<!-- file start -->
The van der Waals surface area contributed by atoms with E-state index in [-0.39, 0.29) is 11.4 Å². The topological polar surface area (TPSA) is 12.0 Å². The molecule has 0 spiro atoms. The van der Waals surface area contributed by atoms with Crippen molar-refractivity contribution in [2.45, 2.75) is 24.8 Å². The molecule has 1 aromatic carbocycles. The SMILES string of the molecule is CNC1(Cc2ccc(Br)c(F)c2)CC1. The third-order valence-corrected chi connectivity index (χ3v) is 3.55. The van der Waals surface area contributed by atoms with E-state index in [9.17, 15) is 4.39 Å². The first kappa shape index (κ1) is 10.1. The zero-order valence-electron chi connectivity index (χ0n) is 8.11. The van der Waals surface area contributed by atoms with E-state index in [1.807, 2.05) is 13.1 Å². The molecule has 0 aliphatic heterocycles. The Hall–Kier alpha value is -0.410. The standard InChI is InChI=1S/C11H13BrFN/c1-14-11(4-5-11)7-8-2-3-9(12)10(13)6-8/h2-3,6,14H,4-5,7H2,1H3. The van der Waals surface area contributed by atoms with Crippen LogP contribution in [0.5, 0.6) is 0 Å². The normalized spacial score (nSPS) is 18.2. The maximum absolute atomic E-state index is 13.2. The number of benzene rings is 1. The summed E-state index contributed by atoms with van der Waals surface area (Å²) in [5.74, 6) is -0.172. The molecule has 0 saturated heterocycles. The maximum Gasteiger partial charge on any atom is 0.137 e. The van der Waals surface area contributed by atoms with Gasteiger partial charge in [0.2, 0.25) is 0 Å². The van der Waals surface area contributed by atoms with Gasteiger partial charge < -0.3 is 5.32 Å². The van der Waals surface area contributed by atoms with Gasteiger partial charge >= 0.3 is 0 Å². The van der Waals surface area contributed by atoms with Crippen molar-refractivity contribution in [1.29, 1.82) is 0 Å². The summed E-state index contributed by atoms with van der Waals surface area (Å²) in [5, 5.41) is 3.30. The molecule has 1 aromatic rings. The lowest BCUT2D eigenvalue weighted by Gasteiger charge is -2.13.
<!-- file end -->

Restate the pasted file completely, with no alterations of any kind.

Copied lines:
The van der Waals surface area contributed by atoms with E-state index in [-0.39, 0.29) is 11.4 Å². The topological polar surface area (TPSA) is 12.0 Å². The molecule has 0 spiro atoms. The van der Waals surface area contributed by atoms with Crippen molar-refractivity contribution in [2.45, 2.75) is 24.8 Å². The molecule has 1 aromatic carbocycles. The SMILES string of the molecule is CNC1(Cc2ccc(Br)c(F)c2)CC1. The third-order valence-corrected chi connectivity index (χ3v) is 3.55. The van der Waals surface area contributed by atoms with E-state index in [9.17, 15) is 4.39 Å². The first kappa shape index (κ1) is 10.1. The zero-order valence-electron chi connectivity index (χ0n) is 8.11. The van der Waals surface area contributed by atoms with E-state index in [1.807, 2.05) is 13.1 Å². The molecule has 0 aliphatic heterocycles. The Hall–Kier alpha value is -0.410. The standard InChI is InChI=1S/C11H13BrFN/c1-14-11(4-5-11)7-8-2-3-9(12)10(13)6-8/h2-3,6,14H,4-5,7H2,1H3. The van der Waals surface area contributed by atoms with Crippen LogP contribution in [0.5, 0.6) is 0 Å². The normalized spacial score (nSPS) is 18.2. The maximum absolute atomic E-state index is 13.2. The number of benzene rings is 1. The summed E-state index contributed by atoms with van der Waals surface area (Å²) in [5.74, 6) is -0.172. The molecule has 0 saturated heterocycles. The maximum Gasteiger partial charge on any atom is 0.137 e. The van der Waals surface area contributed by atoms with Gasteiger partial charge in [0.2, 0.25) is 0 Å². The van der Waals surface area contributed by atoms with Gasteiger partial charge < -0.3 is 5.32 Å². The van der Waals surface area contributed by atoms with Gasteiger partial charge >= 0.3 is 0 Å². The van der Waals surface area contributed by atoms with Crippen molar-refractivity contribution in [1.29, 1.82) is 0 Å². The summed E-state index contributed by atoms with van der Waals surface area (Å²) in [5, 5.41) is 3.30. The molecule has 1 aromatic rings. The lowest BCUT2D eigenvalue weighted by Gasteiger charge is -2.13.